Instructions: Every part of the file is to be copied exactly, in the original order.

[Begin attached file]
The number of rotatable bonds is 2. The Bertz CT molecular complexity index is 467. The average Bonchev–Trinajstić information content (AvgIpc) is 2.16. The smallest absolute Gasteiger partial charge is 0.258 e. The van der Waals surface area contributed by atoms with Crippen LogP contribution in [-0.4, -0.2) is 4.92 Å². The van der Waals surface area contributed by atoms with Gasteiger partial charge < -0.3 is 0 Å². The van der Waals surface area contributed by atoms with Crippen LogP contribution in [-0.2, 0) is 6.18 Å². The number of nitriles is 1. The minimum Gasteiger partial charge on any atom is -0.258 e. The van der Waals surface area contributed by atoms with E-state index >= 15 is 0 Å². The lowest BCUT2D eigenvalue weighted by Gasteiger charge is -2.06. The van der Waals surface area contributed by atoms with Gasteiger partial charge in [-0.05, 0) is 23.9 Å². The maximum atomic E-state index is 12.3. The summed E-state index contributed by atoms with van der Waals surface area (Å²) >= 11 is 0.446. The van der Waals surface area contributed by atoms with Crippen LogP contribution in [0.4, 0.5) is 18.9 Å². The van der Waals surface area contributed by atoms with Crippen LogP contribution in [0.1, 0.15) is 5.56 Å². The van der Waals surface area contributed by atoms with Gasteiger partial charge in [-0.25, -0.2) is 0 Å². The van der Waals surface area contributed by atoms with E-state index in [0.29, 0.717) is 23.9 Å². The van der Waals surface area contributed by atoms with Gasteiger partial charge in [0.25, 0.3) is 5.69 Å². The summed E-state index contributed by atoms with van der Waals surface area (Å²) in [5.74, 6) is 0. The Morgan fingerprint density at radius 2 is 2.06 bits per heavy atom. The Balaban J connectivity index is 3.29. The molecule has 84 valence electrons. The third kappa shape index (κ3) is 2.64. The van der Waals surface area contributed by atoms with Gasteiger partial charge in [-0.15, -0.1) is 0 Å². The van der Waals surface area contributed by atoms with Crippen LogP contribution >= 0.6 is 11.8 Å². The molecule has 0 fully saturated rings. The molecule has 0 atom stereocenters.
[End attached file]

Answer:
The number of rotatable bonds is 2. The Bertz CT molecular complexity index is 467. The average Bonchev–Trinajstić information content (AvgIpc) is 2.16. The smallest absolute Gasteiger partial charge is 0.258 e. The van der Waals surface area contributed by atoms with Crippen LogP contribution in [-0.4, -0.2) is 4.92 Å². The van der Waals surface area contributed by atoms with Gasteiger partial charge < -0.3 is 0 Å². The van der Waals surface area contributed by atoms with Crippen LogP contribution in [-0.2, 0) is 6.18 Å². The number of nitriles is 1. The minimum Gasteiger partial charge on any atom is -0.258 e. The van der Waals surface area contributed by atoms with E-state index >= 15 is 0 Å². The lowest BCUT2D eigenvalue weighted by Gasteiger charge is -2.06. The van der Waals surface area contributed by atoms with Gasteiger partial charge in [-0.05, 0) is 23.9 Å². The maximum atomic E-state index is 12.3. The summed E-state index contributed by atoms with van der Waals surface area (Å²) >= 11 is 0.446. The van der Waals surface area contributed by atoms with Crippen LogP contribution in [0.4, 0.5) is 18.9 Å². The van der Waals surface area contributed by atoms with Crippen LogP contribution in [0.1, 0.15) is 5.56 Å². The van der Waals surface area contributed by atoms with Gasteiger partial charge in [-0.25, -0.2) is 0 Å². The van der Waals surface area contributed by atoms with E-state index in [0.29, 0.717) is 23.9 Å². The van der Waals surface area contributed by atoms with Gasteiger partial charge in [0.25, 0.3) is 5.69 Å². The summed E-state index contributed by atoms with van der Waals surface area (Å²) in [5.74, 6) is 0. The Morgan fingerprint density at radius 2 is 2.06 bits per heavy atom. The Balaban J connectivity index is 3.29. The molecule has 84 valence electrons. The third kappa shape index (κ3) is 2.64. The van der Waals surface area contributed by atoms with Gasteiger partial charge in [-0.15, -0.1) is 0 Å². The van der Waals surface area contributed by atoms with Crippen LogP contribution >= 0.6 is 11.8 Å². The molecule has 0 fully saturated rings. The molecule has 0 atom stereocenters.